With a possible stock-market downturn and recession on the horizon, Amazon.com Inc. stock looks less appealing now than it would amid robust economic growth.
However, InvestorPlace Media recently offered three reasons why the stock of the online retailing giant (AMZN) just might be a savvy investor’s best bet to survive a recession.
“On a fundamental basis, Amazon offers some surprisingly recession-resistant catalysts that make buying on any dips a viable proposition,” the report said.
Here is a quick glance at the reasons:
1] E-commerce Is Ideal for Cost-Conscious Consumers
“Although we'll collectively trim down our spending in a recession, we won't quit the habit. Amazon has taken an increasingly larger share of the broader retail pie. So, recession or not, people will shop on the e-commerce giant's website. And that augurs well for AMZN stock,” the report said. “You also must consider the inherently cost-effective nature of online shopping. Obviously, you don't have to drive to a physical location: you can simply pick and choose what you want from the comfort of your own home. Neither do you have to fight for parking or stand in line. Over time, these little frustrations add up to serious dollars, dollars which recession-hurting consumers don't have.”
2] Amazon to Benefit From Premium on Cheap Entertainment
“During an economic slump, sources of cheap entertainment will experience a surge in demand. For instance, during the Great Depression, the so-called golden age of Hollywood came alive. The box office provided a moment of respite to American workers who were otherwise battling an unprecedented crisis,” the report said. “But one thing is certain: people will look for cheap distractions. AMZN has the right ticket. Once you're done extending your plastic on Amazon.com, you can take advantage of their streaming services. A few years back, the company spun off Prime Video in a bid to disrupt Netflix (NFLX ). And in a recession, Amazon has an advantage of consolidating various consumer-level components under one umbrella.”
3] Amazon Web Services to Support Amazon Stock
“The beauty of Amazon stock is that it's no longer just a consumer-related investment. Over the years, the company has disrupted many technology sectors. The biggest impact so far is with cloud services. At the latest count, AMZN owns nearly half the public cloud's infrastructure. Incredibly, they're leading names like Alphabet (GOOGL ) and Microsoft (MSFT ), companies that really should take the lead here,” the report said.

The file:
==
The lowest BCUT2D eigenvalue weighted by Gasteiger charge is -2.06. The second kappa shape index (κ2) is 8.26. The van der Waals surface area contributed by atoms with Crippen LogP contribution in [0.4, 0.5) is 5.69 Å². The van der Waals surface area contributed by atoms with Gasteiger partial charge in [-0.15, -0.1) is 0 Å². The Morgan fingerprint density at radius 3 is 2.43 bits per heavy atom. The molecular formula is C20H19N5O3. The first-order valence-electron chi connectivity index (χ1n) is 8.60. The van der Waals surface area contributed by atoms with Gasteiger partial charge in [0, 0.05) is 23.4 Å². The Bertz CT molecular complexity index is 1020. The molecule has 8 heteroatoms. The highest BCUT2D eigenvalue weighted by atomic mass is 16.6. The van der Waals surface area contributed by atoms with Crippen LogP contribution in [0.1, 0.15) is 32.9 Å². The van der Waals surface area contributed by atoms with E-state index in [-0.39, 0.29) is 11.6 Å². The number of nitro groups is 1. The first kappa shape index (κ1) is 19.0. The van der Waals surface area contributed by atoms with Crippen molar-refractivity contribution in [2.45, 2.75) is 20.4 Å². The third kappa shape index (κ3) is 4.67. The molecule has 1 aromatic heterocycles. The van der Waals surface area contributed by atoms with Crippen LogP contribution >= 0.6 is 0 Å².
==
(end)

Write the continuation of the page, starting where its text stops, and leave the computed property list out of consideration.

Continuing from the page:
“Naturally, this gives Amazon considerable leverage and buffer should a recession strike. Moreover, the cloud dominance virtually guarantees the company continued relevancy, even in a slump. That's because when used appropriately, the cloud can save large enterprises money on operating costs.”
As for the certainty of a recession, opinions obviously differ.
Nobel Prize winner Robert Shiller said that the odds of a recession in 2020 are less than 50%.
“In September 2008, we had the Lehman bankruptcy and the WaMu takeover and talk then shifted to, is this 1929 again?” Shiller said in an interview with Bloomberg News at London’s Ned Hotel. “It brought back fearful stories, but right now those stories aren’t so prominent.”
However, President Donald Trump's job approval rating has dropped from a career-high of 44% to 38%, with 56% disapproving, while six in 10 Americans believe there will be a recession within the next year and an equal number are concerned that prices will rise because of the trade war with China, an ABC News/Washington Post poll released Tuesday shows.
To be sure, Amazon stock has a very famous fan.
Warren Buffett’s Berkshire Hathaway Inc (BRKa) last month said it boosted its stake in Amazon.com by 11% during the second quarter, increasing its bet on the powerful online retailer even as stocks traded near record highs.
Berkshire said it ended June with 537,300 Amazon shares worth about $1.02 billion, up from 483,300 shares three months earlier, Reuters reported.
Meanwhile, Amazon.com Chief Executive Officer Jeff Bezos recently offloaded $2.8 billion worth of shares in the company, Reuters reported.
The move comes as part of a previously announced 10b5-1 trading plan. Bezos had previously said he plans to sell stock worth about $1 billion each year to fund his rocket company, Blue Origin.
Bezos’ former wife, Mackenzie Bezos, who currently owns Amazon stake worth more than $37 billion, is now the online retailer’s second largest individual shareholder.